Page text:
My journey home and re-entry into everyday life has gone well. It’s been an adventure applying all this insight to everyday life, and seeing what, if anything, has changed in how I approach life. All I can say is that I learned more in those 10 days than I learned in years of studying psychological models and writing about inner transformation (duh.) The mindfulness and self-work I did before the retreat was without a doubt very useful, but the conditions and routine of a meditation retreat are just a whole different world which allows a much, much deeper experience of your inner terrain.
And now for the inevitable evangelism of someone who’s experienced the benefits of a retreat: try a retreat. It’s as practical, profound, hardcore, and rewarding as it gets. It’s a life-changer, or at least a life-reframer. Once you get settled in the technique and develop your mindfulness, it’s a tool which you can use every day for the rest of your life to eliminate suffering and liberate yourself. If I were Grand Ruler of the World, I’d make the 10 day retreat a mandatory experience for people between 20 and 30 years old. The kind of revolution that would unfold if everyone went through this experience would be the greatest humanitarian outbreak in history!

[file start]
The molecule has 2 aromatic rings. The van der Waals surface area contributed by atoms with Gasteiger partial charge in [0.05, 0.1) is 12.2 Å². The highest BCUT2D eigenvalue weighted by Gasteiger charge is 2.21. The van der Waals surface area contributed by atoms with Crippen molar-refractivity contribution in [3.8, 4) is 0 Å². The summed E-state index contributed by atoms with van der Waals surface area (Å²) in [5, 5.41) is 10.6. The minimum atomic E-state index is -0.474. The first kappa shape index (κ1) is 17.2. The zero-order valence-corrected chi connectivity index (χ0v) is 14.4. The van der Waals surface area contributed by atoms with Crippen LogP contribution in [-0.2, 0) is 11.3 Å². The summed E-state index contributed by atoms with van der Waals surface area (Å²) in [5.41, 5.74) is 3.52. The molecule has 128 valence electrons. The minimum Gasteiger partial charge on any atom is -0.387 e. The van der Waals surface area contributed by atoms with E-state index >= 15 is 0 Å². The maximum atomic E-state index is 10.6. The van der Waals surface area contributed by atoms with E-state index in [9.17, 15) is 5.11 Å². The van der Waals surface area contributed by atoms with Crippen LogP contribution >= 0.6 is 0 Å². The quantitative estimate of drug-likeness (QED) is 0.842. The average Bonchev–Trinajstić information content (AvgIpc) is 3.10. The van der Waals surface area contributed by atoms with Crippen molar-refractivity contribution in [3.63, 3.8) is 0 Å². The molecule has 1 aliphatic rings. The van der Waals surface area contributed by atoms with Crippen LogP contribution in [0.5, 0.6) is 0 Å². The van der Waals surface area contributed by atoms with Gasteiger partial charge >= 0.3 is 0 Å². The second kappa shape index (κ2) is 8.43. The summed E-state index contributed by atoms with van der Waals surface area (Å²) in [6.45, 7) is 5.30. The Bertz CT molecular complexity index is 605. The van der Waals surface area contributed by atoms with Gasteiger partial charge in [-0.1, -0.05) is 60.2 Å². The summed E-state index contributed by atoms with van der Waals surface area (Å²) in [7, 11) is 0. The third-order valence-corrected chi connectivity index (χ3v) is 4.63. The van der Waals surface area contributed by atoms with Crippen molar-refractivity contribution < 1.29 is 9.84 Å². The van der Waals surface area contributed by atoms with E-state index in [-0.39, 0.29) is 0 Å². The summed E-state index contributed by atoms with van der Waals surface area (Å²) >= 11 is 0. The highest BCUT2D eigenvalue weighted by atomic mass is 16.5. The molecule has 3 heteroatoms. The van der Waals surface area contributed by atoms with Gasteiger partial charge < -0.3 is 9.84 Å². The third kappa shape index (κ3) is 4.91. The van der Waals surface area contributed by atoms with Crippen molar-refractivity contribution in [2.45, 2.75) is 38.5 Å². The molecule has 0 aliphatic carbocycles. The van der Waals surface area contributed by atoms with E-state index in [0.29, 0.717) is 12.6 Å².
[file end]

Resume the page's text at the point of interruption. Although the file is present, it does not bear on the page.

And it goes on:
If you already do meditation at home, a retreat will really kickstart your progress and help you dissolve lots of important problems in a short period of time. As for the actual retreat I went on, I was overall very impressed. At first I had many doubts (a pretty standard reaction), and even now I wouldn’t ever stick strictly to Goenka’s teachings, but the whole course is very well run, the food and location are great, and it’s free! You can donate after you’ve had the experience. Goenka’s evening discourses are very well put together, and his emphasis and clarity really helped my own insight practice. So whatcha waiting for?
Note: I also think my two or so months experience with insight meditation before the retreat helped a lot. I have a lot of respect for people who just dive head in to a 10-day retreat with no meditation experience, it’s one hell of an undertaking, but anyone can get a great headstart by reading one or two books on meditation and Buddhism before they go, and starting to practice at home. The further you can get at home, the less technicalities and confusion you will face on retreat.
1 Jan 2009